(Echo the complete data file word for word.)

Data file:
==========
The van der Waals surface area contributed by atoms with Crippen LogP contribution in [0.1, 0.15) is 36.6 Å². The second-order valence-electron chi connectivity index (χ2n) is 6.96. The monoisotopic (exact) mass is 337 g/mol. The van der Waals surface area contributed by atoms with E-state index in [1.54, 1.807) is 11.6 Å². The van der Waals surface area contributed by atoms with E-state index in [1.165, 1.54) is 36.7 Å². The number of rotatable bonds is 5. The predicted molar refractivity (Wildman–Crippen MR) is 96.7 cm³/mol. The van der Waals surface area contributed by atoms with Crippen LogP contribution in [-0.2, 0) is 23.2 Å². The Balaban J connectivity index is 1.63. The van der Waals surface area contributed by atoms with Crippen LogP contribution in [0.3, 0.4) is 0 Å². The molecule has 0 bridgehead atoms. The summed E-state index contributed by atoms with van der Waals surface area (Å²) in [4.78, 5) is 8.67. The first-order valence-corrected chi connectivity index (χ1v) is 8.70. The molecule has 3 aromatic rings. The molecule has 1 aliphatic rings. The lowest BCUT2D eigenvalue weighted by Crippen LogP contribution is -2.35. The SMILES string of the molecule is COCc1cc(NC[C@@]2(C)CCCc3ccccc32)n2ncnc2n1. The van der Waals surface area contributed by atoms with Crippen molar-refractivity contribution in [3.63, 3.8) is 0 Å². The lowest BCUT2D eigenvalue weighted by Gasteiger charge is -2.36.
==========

The van der Waals surface area contributed by atoms with Crippen LogP contribution in [0.1, 0.15) is 36.6 Å². The second-order valence-electron chi connectivity index (χ2n) is 6.96. The monoisotopic (exact) mass is 337 g/mol. The van der Waals surface area contributed by atoms with E-state index in [1.54, 1.807) is 11.6 Å². The van der Waals surface area contributed by atoms with E-state index in [1.165, 1.54) is 36.7 Å². The number of rotatable bonds is 5. The predicted molar refractivity (Wildman–Crippen MR) is 96.7 cm³/mol. The van der Waals surface area contributed by atoms with Crippen LogP contribution in [-0.2, 0) is 23.2 Å². The Balaban J connectivity index is 1.63. The van der Waals surface area contributed by atoms with Crippen LogP contribution in [0.3, 0.4) is 0 Å². The molecule has 0 bridgehead atoms. The summed E-state index contributed by atoms with van der Waals surface area (Å²) in [4.78, 5) is 8.67. The first-order valence-corrected chi connectivity index (χ1v) is 8.70. The molecule has 3 aromatic rings. The molecule has 1 aliphatic rings. The lowest BCUT2D eigenvalue weighted by Crippen LogP contribution is -2.35. The SMILES string of the molecule is COCc1cc(NC[C@@]2(C)CCCc3ccccc32)n2ncnc2n1. The van der Waals surface area contributed by atoms with Crippen molar-refractivity contribution in [3.63, 3.8) is 0 Å². The lowest BCUT2D eigenvalue weighted by Gasteiger charge is -2.36.